his column last week are now increasingly being asked by the Australian media.
With state premier Anna Bligh having appointed a formal inquiry headed by Justice Cate Holmes, it is now certain that these issues will be raised in a formal venue and be fully explored.
The inquiry, which has the status of a Royal Commission, will be assisted by former Queensland police commissioner Jim O'Sullivan and international dam expert Phil Cummins who have agreed to serve as deputy commissioners. An interim report on flood preparedness issues is due by 1 August and the final report is expected by 17 January next year.
Particularly active at the moment, in raising questions, is The Australian which has obtained evidence of what it believes are failures in the water management system, published in a piece headed: "Engineer's emails reveal Wivenhoe Dam releases too little, too late."
Leaked e-mail communications from a Wivenhoe Dam engineering officer, it tells us, "underline concerns that the Brisbane River flood was mostly caused by massive releases from the dam after it had held on to water too long over a crucial 72 hours before the severe rainfall that hit the region last week."
These emails, which become increasingly urgent in tone as the situation became critical as the dam's levels rise rapidly, were provided to The Australian by a source who said the stream of data had convinced him the river flood of Brisbane could have been largely avoided if the dam's operators had taken action much earlier.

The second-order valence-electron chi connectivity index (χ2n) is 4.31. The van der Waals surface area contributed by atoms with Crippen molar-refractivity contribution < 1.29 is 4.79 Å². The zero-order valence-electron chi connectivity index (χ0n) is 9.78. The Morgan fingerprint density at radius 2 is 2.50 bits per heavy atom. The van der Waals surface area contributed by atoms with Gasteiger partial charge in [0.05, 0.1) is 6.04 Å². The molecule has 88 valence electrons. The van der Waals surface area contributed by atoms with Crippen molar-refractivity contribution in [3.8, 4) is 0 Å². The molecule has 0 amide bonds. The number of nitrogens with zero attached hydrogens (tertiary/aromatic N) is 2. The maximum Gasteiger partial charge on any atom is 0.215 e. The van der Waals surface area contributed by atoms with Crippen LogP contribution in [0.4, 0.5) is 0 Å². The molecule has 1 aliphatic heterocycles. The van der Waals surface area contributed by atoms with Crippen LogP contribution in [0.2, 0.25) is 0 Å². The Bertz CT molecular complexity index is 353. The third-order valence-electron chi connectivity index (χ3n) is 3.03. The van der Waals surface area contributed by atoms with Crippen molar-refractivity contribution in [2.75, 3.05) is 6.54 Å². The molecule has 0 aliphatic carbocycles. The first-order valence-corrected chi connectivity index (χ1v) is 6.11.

A further article in The Australian tells us that river height data measured every few minutes shows the operators of Wivenhoe Dam let its levels rise back above the height at which the spillway gates were raised a day earlier in a bid to urgently dump a huge volume of water that largely caused Brisbane's flood.
Engineers who are closely studying the data are claiming that the water management company, SEQWater, now realises it had unnecessarily released too much water at the worst possible time in the late afternoon and early evening of Tuesday, January 11.
Outside this loop and thus slightly on the back foot and it reacts to the Australian's "exclusive", the Sydney Morning Herald is taking what appears to be a different line with the headline: "Dam releases 'could not curb floods'".
However, this tendentious piece actually says that the dam operator could not have curbed the floods that ravaged Brisbane without breaking established procedure and outguessing the freak rain storm. That would have required overriding the guidelines released by the Queensland government.
Working in accordance with the approved manual, the operator followed a flood mitigation strategy "based on a reasonable expectation that drastic releases would not be necessary because dam levels would not threaten an emergency spillway".
This is entirely compatible with our earlier assertions and particularly those concerning the dam. What has yet to be addressed, though, is why the operational parameters were set up the way they were, and the extent to which green ideology influenced them.
For the moment, though, Anna Bligh and the others who may have been responsible for the flooding disaster are hiding behind the inquiry, particularly Bligh, who says the operational issues are "... matters for the commission of inquiry." She does not, she says, "intend to speculate on technical engineering questions that the inquiry has all the expertise required to answer."
The intense media scrutiny under way, though, is not going to go away. Ms Bligh may be finding that she can hide, but she cannot run.
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